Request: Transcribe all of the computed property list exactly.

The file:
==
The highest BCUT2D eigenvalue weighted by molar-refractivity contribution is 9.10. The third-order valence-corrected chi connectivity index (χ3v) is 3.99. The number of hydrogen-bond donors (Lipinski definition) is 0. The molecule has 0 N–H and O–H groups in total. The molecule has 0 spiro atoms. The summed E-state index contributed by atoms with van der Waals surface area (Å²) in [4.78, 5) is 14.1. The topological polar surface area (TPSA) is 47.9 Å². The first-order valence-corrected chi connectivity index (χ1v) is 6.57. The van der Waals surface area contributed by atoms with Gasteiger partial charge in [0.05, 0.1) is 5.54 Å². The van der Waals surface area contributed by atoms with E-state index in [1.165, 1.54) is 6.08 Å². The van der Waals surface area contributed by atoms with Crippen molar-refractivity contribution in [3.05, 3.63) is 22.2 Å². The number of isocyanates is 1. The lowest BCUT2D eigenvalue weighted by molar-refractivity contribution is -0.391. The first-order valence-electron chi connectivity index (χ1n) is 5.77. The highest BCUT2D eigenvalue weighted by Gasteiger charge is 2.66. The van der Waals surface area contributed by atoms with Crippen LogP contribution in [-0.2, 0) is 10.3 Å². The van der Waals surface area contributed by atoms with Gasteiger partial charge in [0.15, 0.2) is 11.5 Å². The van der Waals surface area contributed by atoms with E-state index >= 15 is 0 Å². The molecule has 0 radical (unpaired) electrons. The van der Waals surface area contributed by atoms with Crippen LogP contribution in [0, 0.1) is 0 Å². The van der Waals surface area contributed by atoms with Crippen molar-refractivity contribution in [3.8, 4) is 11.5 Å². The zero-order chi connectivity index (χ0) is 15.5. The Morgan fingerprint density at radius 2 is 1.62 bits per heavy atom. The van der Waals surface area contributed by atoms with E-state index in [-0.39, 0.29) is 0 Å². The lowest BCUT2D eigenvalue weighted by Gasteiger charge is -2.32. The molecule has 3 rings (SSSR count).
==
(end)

The highest BCUT2D eigenvalue weighted by molar-refractivity contribution is 9.10. The third-order valence-corrected chi connectivity index (χ3v) is 3.99. The number of hydrogen-bond donors (Lipinski definition) is 0. The molecule has 0 N–H and O–H groups in total. The molecule has 0 spiro atoms. The summed E-state index contributed by atoms with van der Waals surface area (Å²) in [4.78, 5) is 14.1. The topological polar surface area (TPSA) is 47.9 Å². The first-order valence-corrected chi connectivity index (χ1v) is 6.57. The van der Waals surface area contributed by atoms with Gasteiger partial charge in [0.05, 0.1) is 5.54 Å². The van der Waals surface area contributed by atoms with E-state index in [1.165, 1.54) is 6.08 Å². The van der Waals surface area contributed by atoms with Crippen molar-refractivity contribution in [3.05, 3.63) is 22.2 Å². The number of isocyanates is 1. The lowest BCUT2D eigenvalue weighted by molar-refractivity contribution is -0.391. The first-order valence-electron chi connectivity index (χ1n) is 5.77. The highest BCUT2D eigenvalue weighted by Gasteiger charge is 2.66. The van der Waals surface area contributed by atoms with Crippen LogP contribution in [-0.2, 0) is 10.3 Å². The van der Waals surface area contributed by atoms with Gasteiger partial charge in [0.15, 0.2) is 11.5 Å². The van der Waals surface area contributed by atoms with E-state index >= 15 is 0 Å². The molecule has 0 radical (unpaired) electrons. The van der Waals surface area contributed by atoms with Crippen LogP contribution in [0, 0.1) is 0 Å². The van der Waals surface area contributed by atoms with Crippen molar-refractivity contribution in [3.8, 4) is 11.5 Å². The zero-order chi connectivity index (χ0) is 15.5. The Morgan fingerprint density at radius 2 is 1.62 bits per heavy atom. The van der Waals surface area contributed by atoms with E-state index in [-0.39, 0.29) is 0 Å². The lowest BCUT2D eigenvalue weighted by Gasteiger charge is -2.32. The molecule has 3 rings (SSSR count).